1. The surgeon will make a small incision in the ear canal to access the middle ear.
  2. Removing the damaged stapes bone from the middle ear using microsurgical instruments.
  3. Preparing the remaining middle ear bones for the insertion of the prosthesis by smoothing out any rough edges and cleaning the area.
  4. Inserting a small prosthetic device, usually made of titanium or stainless steel, into the middle ear. 
  5. The surgeon will close the incision in the ear canal using sutures or clips.

What to expect after a stapedectomy ? 

After a stapedectomy, the patient can expect to experience some discomfort and hearing changes as they recover from the surgery.

Here are some of the common things that a patient may experience after the procedure:

Pain and discomfort:

Patients may experience some discomfort, pain, or tenderness around the ear and the incision site for several days following the surgery.

Hearing changes:

The patient may experience some temporary changes in their hearing, including muffled sounds, ringing in the ears (tinnitus), or reduced hearing.

Ear protection:

Patients should avoid any activities that could damage the ear, such as swimming or heavy lifting, for several weeks after the surgery.

Follow-up appointments:

Patients will need to attend follow-up appointments with their surgeons to monitor their progress and ensure that the prosthesis is functioning properly.


After the initial healing period, the patient will need to undergo a rehabilitation process to learn how to use their new hearing and adjust to their improved hearing ability.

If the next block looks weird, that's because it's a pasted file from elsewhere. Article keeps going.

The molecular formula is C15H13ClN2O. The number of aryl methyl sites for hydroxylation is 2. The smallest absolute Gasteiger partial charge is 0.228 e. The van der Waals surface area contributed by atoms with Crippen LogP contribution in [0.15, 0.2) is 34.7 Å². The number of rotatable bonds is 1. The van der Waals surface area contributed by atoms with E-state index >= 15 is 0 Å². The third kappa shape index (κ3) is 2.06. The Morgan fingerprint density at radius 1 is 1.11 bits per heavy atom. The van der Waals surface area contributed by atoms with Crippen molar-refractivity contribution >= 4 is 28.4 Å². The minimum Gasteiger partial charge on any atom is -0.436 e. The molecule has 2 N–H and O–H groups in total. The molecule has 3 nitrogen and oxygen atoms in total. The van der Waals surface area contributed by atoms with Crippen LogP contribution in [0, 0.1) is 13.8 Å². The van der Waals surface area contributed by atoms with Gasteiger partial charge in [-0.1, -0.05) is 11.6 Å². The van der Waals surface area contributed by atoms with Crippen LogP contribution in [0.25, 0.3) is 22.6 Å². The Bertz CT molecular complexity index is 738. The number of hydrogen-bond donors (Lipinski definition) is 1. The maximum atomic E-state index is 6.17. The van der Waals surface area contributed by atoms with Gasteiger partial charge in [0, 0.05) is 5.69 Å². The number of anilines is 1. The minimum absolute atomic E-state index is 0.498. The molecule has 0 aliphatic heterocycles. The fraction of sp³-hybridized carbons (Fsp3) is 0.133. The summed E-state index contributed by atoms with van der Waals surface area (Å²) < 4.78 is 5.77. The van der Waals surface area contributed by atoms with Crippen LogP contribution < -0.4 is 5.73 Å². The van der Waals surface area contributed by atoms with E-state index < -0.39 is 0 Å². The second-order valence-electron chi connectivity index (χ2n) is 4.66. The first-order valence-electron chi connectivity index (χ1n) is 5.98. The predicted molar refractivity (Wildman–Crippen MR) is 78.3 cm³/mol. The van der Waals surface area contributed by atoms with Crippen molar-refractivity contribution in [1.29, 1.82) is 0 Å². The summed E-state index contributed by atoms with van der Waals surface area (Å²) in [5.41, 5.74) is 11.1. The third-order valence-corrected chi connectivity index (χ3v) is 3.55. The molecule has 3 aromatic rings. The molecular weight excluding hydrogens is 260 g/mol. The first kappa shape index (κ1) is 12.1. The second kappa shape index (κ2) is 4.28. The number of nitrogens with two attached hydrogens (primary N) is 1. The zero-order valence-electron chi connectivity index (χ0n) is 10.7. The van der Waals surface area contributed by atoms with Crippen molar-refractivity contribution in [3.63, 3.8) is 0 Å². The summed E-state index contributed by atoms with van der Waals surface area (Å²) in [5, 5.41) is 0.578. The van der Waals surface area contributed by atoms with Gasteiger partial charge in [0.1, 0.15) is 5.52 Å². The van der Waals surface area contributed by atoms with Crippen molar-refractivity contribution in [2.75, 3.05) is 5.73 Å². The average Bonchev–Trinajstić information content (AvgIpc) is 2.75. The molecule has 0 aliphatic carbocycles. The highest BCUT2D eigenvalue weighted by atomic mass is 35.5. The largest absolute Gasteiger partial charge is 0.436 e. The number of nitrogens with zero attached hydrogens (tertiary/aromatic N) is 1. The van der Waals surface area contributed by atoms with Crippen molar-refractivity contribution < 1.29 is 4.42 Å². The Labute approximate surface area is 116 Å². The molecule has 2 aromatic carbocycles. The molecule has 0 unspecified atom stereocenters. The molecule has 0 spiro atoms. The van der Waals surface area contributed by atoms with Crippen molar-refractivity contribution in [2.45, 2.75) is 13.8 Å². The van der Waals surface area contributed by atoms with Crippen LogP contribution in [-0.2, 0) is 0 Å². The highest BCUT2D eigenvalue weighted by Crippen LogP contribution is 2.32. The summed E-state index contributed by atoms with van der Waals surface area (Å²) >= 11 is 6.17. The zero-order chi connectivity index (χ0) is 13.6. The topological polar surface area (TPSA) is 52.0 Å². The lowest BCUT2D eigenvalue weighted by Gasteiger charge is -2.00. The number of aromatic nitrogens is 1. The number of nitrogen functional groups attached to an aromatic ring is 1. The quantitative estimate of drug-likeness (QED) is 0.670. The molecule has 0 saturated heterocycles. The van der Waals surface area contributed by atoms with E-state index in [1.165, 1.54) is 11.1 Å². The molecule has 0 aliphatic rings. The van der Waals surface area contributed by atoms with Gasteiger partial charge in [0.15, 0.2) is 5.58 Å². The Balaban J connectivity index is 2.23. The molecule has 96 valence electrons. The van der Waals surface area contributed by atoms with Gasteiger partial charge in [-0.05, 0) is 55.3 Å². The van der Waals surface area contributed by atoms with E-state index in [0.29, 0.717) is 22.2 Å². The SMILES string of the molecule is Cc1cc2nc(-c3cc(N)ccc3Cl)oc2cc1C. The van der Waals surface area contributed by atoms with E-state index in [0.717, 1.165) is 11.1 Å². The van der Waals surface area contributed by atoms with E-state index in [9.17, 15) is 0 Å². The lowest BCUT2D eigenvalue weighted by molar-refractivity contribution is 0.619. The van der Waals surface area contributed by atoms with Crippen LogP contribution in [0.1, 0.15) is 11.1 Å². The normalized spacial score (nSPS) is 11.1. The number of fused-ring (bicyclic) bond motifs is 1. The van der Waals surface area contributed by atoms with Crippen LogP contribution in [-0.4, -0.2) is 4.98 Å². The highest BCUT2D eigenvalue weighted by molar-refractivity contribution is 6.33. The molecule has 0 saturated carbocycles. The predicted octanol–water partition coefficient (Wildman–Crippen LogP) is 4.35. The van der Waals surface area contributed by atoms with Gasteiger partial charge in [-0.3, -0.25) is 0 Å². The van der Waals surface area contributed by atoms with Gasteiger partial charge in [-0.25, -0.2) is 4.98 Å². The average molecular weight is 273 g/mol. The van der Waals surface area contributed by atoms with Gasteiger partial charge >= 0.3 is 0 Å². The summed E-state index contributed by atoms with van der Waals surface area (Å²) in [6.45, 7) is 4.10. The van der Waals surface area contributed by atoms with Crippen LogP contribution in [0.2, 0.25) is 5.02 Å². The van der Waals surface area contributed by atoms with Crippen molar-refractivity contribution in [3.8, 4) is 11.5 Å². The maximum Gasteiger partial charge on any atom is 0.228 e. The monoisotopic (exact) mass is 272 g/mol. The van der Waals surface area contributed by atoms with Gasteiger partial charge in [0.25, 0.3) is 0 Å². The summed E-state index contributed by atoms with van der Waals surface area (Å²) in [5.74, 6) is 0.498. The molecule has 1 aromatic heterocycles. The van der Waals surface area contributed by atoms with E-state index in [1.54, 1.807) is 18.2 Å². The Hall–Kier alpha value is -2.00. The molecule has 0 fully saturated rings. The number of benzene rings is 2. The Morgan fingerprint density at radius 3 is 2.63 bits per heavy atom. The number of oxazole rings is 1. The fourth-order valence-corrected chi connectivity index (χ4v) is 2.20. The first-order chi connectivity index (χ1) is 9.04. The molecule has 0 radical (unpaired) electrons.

Complications of stapedectomy 

Notwithstanding the fact that stapedectomy is safe surgery, it’s like any surgical treatment can carry some risks and complications, including: 

  1. Hearing loss:
    While the goal of the surgery is to improve hearing, there is a small risk of further hearing loss after the procedure if the prosthesis is not properly positioned or if there is damage to the inner ear during the surgery.
  2. Dizziness and vertigo:
    Some patients may experience dizziness or vertigo after the surgery, which can be caused by damage to the inner ear or changes in the balance system.
  3. Tinnitus:
    Tinnitus, or ringing in the ears, is a common side effect of stapedectomy. 
  4. Infection:
    There is a risk of infection after any surgical procedure, including stapedectomy. 
  5. Prosthesis displacement:
    The prosthesis that is inserted during the surgery may become displaced or dislodged, which can cause hearing loss or other complications.
  6. Perilymph fistula:
    It occurs when there is a leak of inner ear fluid through a small opening in the inner ear, which can cause dizziness, vertigo, or hearing loss.

What is difference between stapedectomy and otosclerosis surgery ?

Stapedectomy and otosclerosis surgery are both surgical procedures that are used to treat conductive hearing loss, but the two procedures are different in terms of their approach and the extent of the surgery.

While the Stapedectomy plays a critical role in treating the damaged ear using microsurgical instruments, Otosclerosis surgery, on the other hand, is more extensive, it involves removing or reshaping the affected bone in the middle ear using a variety of techniques, such as a laser or a small chisel, and may also use a graft to replace the removed bone